CONCORD, N.H. — A coalition of fire chiefs, responding to an increase in repeated drug overdoses by the same people, is seeking state money to hire drug counselors who can train first responders in how to better direct victims toward treatment and recovery services.
Emergency responders this year have administered nearly 3,000 doses of the opioid antidote naloxone, known by its brand name Narcan. It reflects an increase of more than 300 percent since 2012, before the height of the state's current opioid crisis, and does not count doses of Narcan given by nonemergency personnel. It's not uncommon for fire and emergency rescuers to give Narcan to the same person more than once, reflecting a cycle of addiction that first responders say they want to help stop.
"We're giving Narcan too much," Portsmouth Fire Chief Steve Achilles told lawmakers recently. "It resolves a short-term problem and doesn't address the long-term effect of the epidemic."
Achilles is joining Manchester's fire chief and the Professional Fire Fighters of New Hampshire in asking lawmakers to fund a $1.1 million initiative to place counselors in local departments. Roughly $200,000 would fund one licensed drug and alcohol counselor at the state's Bureau of Emergency Medical Services to develop a statewide training plan in how to communicate with victims about treatment options.
The remainder of the money would go toward a five-year grant program to hire counselors in the Manchester, Rochester and Nashua fire departments who can follow up directly with victims. Those three communities are seeing the greatest need for Narcan, with Manchester responders administering roughly 700 doses from October 2014 to September 2015. Responders in Nashua and Rochester gave 200 to 500 doses in the same time frame, according to state data.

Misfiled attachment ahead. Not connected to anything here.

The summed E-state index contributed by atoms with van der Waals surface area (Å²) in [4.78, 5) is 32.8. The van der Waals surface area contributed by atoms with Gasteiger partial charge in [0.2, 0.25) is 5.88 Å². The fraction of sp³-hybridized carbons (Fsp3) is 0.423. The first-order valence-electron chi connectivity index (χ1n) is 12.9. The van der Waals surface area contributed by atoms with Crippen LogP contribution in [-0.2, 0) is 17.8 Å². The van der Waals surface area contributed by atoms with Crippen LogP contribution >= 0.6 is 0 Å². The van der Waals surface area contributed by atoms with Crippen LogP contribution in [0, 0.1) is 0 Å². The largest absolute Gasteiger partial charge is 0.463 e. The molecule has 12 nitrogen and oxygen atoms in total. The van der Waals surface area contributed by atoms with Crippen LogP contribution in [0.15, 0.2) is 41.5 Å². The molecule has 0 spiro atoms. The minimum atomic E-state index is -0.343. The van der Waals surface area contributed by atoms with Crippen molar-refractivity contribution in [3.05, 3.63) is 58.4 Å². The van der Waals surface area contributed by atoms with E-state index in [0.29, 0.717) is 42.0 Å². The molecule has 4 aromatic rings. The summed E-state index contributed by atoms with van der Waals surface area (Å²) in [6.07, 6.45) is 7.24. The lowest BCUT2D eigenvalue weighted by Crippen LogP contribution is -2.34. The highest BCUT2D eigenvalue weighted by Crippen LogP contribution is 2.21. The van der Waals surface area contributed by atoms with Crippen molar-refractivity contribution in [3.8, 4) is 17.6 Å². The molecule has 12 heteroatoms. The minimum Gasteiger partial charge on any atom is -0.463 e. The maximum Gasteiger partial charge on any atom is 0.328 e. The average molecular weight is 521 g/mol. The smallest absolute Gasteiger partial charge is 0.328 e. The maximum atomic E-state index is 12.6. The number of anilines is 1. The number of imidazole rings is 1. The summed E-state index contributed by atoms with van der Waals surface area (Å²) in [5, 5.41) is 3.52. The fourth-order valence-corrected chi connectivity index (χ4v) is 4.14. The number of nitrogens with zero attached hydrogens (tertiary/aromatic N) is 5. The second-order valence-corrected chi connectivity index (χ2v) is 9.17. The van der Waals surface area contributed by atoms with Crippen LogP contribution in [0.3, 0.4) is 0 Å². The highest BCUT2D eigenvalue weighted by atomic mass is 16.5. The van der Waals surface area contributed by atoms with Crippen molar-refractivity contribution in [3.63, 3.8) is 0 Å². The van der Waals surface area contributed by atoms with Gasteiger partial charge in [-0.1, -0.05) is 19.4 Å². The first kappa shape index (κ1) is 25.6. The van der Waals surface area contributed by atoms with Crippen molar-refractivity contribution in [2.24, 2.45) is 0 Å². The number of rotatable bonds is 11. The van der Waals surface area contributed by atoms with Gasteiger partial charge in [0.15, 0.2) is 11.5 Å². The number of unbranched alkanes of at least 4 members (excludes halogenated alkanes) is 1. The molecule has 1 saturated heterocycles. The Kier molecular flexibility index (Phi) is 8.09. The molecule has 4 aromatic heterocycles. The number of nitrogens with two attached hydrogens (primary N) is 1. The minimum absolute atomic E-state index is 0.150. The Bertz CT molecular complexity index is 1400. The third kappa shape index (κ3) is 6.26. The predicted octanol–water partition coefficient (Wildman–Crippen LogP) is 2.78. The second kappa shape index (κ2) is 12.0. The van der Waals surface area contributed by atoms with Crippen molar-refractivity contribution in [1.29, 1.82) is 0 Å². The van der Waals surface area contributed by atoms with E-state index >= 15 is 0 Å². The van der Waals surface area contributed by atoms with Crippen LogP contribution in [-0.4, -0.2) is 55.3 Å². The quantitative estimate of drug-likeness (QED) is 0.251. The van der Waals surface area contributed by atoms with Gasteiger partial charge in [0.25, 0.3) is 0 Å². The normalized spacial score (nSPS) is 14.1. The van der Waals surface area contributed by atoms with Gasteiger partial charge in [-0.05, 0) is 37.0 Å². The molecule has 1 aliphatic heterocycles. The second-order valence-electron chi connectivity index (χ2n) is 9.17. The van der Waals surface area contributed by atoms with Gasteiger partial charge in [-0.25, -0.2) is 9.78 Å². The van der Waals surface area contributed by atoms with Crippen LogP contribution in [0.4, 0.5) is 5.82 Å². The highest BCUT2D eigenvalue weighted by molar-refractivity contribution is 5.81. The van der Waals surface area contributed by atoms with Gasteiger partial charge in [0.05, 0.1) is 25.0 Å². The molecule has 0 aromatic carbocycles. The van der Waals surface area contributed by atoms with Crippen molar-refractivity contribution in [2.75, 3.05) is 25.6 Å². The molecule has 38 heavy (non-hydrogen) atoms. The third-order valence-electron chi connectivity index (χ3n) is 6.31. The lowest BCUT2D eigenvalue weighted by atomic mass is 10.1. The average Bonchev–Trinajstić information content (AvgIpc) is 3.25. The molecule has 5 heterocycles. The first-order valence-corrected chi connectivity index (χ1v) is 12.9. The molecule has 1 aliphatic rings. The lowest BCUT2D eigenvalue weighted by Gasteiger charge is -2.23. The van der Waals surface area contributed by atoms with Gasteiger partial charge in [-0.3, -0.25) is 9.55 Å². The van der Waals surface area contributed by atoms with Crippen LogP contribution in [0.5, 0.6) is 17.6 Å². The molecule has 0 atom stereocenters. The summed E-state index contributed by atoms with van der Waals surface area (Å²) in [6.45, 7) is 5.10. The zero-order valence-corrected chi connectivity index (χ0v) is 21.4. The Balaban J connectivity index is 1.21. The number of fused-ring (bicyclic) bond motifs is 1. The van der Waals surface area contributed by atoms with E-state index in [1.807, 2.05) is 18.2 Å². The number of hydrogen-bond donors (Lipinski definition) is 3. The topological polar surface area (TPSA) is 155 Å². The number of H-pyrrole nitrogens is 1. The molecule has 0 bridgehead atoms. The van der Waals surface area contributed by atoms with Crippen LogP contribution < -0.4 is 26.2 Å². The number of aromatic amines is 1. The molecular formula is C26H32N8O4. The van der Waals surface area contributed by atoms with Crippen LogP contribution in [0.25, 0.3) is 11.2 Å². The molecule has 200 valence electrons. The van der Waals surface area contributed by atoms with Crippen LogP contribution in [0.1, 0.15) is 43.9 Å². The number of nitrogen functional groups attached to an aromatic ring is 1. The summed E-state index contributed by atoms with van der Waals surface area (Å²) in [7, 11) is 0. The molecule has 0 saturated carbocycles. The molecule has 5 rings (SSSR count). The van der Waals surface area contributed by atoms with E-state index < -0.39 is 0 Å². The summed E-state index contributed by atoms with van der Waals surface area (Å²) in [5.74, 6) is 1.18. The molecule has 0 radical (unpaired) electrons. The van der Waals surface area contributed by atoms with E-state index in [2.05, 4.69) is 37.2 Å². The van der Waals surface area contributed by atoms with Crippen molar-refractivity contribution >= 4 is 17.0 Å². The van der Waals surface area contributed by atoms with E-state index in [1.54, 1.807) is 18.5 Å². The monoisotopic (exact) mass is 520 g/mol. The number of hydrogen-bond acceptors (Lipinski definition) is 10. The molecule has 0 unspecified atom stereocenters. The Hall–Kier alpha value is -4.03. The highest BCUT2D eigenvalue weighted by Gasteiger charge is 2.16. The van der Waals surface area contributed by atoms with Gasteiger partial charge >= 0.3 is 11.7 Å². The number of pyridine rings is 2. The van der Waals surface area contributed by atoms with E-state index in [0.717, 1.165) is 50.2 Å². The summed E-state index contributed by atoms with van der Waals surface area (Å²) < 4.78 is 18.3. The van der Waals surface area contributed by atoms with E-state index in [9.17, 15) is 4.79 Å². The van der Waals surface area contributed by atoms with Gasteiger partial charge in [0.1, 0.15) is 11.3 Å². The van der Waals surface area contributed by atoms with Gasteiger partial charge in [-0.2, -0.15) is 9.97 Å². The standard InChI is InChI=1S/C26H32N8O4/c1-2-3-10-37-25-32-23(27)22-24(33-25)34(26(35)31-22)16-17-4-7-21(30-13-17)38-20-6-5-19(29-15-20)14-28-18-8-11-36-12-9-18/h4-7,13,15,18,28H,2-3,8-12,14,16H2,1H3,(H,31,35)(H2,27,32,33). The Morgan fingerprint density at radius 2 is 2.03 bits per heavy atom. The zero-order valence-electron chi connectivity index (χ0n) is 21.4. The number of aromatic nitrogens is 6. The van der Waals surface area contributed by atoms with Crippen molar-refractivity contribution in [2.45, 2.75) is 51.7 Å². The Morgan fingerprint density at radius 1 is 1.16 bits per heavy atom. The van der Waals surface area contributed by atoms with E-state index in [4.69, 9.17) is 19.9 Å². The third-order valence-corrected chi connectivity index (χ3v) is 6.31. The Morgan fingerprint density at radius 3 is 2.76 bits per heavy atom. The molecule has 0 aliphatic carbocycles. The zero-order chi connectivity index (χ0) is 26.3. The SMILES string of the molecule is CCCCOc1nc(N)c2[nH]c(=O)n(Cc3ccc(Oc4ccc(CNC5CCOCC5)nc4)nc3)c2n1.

Lawmakers will take up the proposal in the upcoming session.
The uptick in overdoses is partially due to an increase in the availability of fentanyl, a drug that is at least 40 times as powerful as heroin and is now responsible for the majority of overdose deaths in New Hampshire. Officials expect opioid overdose deaths to exceed 400 in 2015, more than double the number in 2013.
Fire officials say it's more important than ever that first responders know how to direct people to the help they need.
"Substance abuse has been around a long time," said Dave Lang, president of the Professional Fire Fighters of New Hampshire. "We want to go in and attack this epidemic, slow it down and eradicate it as much as we can."
This year, the state purchased 4,500 kits of Narcan to make available for free at community health centers statewide, and Gov. Maggie Hassan announced last week that Rite-Aid pharmacies in New Hampshire will begin selling Narcan over the counter.
But speaking to lawmakers recently, the fire chiefs questioned the long-term effectiveness of having friends and family members administer Narcan. They say the proposal to hire alcohol and drug counselors will be a more effective way to stop the growing number of overdoses in the long term.
"Narcan has been seen as this magic silver bullet, but it doesn't resolve the root cause," Achilles said. "By having a layperson administer Narcan and resolve a quick problem, I think we're missing the boat."